Multifamily Marketers Must Change to Compete & Win in Today’s 'Zero Moment of Truth'

Posted by Mike Schneider on September 18, 2017

zmot_logo.pngIn 2011, Google conducted seminal research on the “Zero Moment of Truth” (ZMOT). For those not familiar with this, Google identified that pre-internet, every prospect had to talk to a salesperson in order to get information needed to make a purchasing decision. They referred to this as the “First Moment of Truth” (FMOT).

Today, prospects begin their “buying journey” on their own, often intentionally avoiding salespeople until (and only if) they absolutely have to do so. This “Zero Moment of Truth,” radically changes everything for multifamily marketers.

We realize that this is not news for most of you. Marketers have been writing and talking about the ZMOT often since the study was released. Today there are more than 1.1 million results in a Google search of “zero moment of truth.”

A Lot Has Changed Since 2011

It’s been six years since the study was released and the internet of 2011 is not the same as the 2017 version. Consider some of the following changes:

  • In 2011, the first Millennials were just turning 29. Today, almost 2/3rds of the generation that doesn’t really know a world without the Internet, are in the prime household formation age.
  • Artificial Intelligence (A.I.) has left the pages of sci-fi novels and has begun to enter mainstream use.
  • Companies like Uber, Facebook and Amazon have created end-to-end online user experiences, crafted uniquely to the user, that have absolutely shifted the expectations of website visitors and users.
  • Apps like Amazon Echo and Google Home sit on desktops and counters waiting to instantaneously provide answers to the unique questions users have.

While multifamily marketers have certainly adjusted and embraced many principles of the zero moment of truth, the vast majority are marketing in much the same way as they did 2012, and this is not sufficient. 

What Multifamily Marketers Must do Today to Compete & Win in the ZMOT

The ZMOT empowered buyers to be “masters of their own domain.” It enabled them to control their destiny and buying journey because they could find the information they needed, when they felt like they needed.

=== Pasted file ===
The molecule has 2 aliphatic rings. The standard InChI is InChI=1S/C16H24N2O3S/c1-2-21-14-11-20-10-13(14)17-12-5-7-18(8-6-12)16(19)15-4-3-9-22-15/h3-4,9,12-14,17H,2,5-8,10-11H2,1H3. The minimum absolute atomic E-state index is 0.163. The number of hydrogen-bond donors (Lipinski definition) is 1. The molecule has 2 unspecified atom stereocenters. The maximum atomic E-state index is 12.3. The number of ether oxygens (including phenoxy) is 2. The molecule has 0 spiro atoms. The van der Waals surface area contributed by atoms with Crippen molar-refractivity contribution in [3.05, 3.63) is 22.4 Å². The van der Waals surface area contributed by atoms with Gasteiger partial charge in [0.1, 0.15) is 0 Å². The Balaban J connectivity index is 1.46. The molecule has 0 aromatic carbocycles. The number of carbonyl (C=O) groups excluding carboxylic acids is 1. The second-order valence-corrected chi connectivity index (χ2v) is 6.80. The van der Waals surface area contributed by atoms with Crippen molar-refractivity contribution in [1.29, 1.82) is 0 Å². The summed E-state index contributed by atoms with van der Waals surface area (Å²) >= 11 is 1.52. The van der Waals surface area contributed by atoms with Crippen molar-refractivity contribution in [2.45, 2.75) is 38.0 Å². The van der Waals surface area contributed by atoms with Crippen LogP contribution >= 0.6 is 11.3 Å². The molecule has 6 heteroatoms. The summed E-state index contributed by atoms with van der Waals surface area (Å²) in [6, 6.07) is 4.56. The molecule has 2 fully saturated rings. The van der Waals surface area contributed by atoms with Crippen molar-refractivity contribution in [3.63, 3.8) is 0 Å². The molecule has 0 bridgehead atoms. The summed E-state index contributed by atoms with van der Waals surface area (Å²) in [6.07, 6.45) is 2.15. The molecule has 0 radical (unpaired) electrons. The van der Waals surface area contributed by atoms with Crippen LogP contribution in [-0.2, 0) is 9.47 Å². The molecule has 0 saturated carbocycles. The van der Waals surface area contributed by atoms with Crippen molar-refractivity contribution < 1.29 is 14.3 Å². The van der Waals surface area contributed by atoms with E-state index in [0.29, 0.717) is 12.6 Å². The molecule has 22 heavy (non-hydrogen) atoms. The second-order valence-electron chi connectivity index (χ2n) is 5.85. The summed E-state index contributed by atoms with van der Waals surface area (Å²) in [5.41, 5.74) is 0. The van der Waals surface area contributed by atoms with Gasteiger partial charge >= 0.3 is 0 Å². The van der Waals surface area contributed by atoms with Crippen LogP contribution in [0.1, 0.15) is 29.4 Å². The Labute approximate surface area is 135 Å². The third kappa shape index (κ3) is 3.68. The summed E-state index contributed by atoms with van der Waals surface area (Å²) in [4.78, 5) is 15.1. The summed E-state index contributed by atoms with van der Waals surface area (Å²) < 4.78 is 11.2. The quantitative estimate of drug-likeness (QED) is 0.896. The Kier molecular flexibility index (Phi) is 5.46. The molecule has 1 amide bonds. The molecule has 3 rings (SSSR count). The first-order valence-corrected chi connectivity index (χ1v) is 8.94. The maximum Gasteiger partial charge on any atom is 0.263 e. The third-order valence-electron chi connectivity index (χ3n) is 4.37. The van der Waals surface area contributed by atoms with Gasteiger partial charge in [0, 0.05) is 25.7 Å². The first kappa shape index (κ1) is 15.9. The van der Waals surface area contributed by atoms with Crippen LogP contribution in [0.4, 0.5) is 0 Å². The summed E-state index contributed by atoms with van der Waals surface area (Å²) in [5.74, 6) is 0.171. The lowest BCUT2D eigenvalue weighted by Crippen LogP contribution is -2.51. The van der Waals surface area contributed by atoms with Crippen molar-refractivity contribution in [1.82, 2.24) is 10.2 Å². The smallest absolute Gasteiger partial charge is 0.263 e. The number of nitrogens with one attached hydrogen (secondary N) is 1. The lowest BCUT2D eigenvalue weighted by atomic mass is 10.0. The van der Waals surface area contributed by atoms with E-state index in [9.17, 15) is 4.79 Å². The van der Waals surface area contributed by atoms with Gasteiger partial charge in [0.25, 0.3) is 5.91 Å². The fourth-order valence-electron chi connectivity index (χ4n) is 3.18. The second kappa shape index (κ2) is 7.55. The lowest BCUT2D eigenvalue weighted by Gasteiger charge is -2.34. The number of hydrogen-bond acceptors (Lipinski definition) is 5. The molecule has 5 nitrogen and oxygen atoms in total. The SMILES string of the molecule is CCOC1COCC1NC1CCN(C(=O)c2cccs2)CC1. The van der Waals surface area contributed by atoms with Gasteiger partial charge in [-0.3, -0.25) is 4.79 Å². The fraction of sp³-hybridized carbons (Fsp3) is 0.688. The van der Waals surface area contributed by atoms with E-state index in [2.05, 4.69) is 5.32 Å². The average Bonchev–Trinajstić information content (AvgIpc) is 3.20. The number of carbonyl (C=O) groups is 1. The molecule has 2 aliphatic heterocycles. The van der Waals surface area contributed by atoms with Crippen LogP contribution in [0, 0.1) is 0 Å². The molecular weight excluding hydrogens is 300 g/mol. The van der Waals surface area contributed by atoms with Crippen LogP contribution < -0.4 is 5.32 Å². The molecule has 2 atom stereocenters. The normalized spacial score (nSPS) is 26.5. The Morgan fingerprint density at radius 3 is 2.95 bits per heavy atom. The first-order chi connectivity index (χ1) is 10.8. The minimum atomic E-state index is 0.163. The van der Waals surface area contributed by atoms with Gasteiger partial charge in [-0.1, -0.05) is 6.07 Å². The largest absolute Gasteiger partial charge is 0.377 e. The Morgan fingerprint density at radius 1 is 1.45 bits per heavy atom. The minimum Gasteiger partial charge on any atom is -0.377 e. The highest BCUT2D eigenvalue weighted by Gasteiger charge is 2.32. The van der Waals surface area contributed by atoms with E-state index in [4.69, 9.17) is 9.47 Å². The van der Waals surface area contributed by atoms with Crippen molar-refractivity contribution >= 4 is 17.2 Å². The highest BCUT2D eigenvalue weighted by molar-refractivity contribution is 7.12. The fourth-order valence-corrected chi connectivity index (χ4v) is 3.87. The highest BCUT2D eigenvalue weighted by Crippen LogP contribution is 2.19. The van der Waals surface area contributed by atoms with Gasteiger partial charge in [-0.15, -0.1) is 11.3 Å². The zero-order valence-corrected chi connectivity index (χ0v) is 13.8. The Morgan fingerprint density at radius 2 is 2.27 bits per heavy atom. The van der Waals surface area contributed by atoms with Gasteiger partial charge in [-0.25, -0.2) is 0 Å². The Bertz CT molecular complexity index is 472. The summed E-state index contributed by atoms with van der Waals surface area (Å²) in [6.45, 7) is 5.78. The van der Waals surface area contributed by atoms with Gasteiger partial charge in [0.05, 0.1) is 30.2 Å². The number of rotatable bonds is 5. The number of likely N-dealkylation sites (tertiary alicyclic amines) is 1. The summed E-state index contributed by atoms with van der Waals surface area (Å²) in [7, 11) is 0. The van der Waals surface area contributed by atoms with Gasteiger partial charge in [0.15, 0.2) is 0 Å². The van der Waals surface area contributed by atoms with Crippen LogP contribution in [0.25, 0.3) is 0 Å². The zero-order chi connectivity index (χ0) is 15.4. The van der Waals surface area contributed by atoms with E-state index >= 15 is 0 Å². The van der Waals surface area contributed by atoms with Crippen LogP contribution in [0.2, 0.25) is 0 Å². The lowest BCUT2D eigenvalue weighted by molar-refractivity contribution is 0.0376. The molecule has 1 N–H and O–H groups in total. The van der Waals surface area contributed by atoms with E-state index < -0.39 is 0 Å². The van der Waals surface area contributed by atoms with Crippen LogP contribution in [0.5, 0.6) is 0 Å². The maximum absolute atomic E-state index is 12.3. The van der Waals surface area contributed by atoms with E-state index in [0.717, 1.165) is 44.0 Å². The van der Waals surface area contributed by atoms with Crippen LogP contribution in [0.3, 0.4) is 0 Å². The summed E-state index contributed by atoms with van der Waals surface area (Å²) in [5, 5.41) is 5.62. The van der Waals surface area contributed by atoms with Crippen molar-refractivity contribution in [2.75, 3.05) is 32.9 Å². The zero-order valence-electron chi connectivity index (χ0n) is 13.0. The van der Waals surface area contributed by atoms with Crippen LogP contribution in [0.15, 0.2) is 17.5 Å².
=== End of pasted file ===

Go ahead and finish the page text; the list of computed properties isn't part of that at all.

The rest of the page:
Buyers consumed content as they navigated their own educational and buying journeys. Marketers adjusted by creating relevant content in larger and larger volumes. Multifamily marketers embraced this by adding pricing information and floor plans to their websites, and using Internet Listing Services (ILSs). For several years that was enough.

Version 2.0 of ZMOT is characterized by the personalization, contextualization and the experience with which that information is presented. Floor plans, simple photos of the community and general information about community areas, while still necessary, is no longer sufficient.

Discerning prospects want to know more than just room dimensions and layouts. They want to know what the unit looks like, what special features it has and even what type of sun the unit is exposed to. To accomplish this goal you must rethink the way you advertise the property. 

Today, your prospective renters desire unit-level data, displayed in a manner that is quick and easy to understand. They want to be able to feel what living in your community will be like, before they walk through the door for a tour.

There are three key advantages to this approach:

  1. You’ll stand out more clearly in a very crowded market.
  2. Prospective renters will begin to form an emotional connection to your properties before walking through your doors for a tour.
  3. Leads that never should have visited will be able to self-select out more confidently, reducing the burden on your leasing associates and freeing them to focus more on the prospects that are more likely to select your community as their home.

As the old saying goes, the only constant in the world is change. Multifamily marketers looking to enhance their overall leasing process realize that as the demands of their prospects change, their approaches must change with them.

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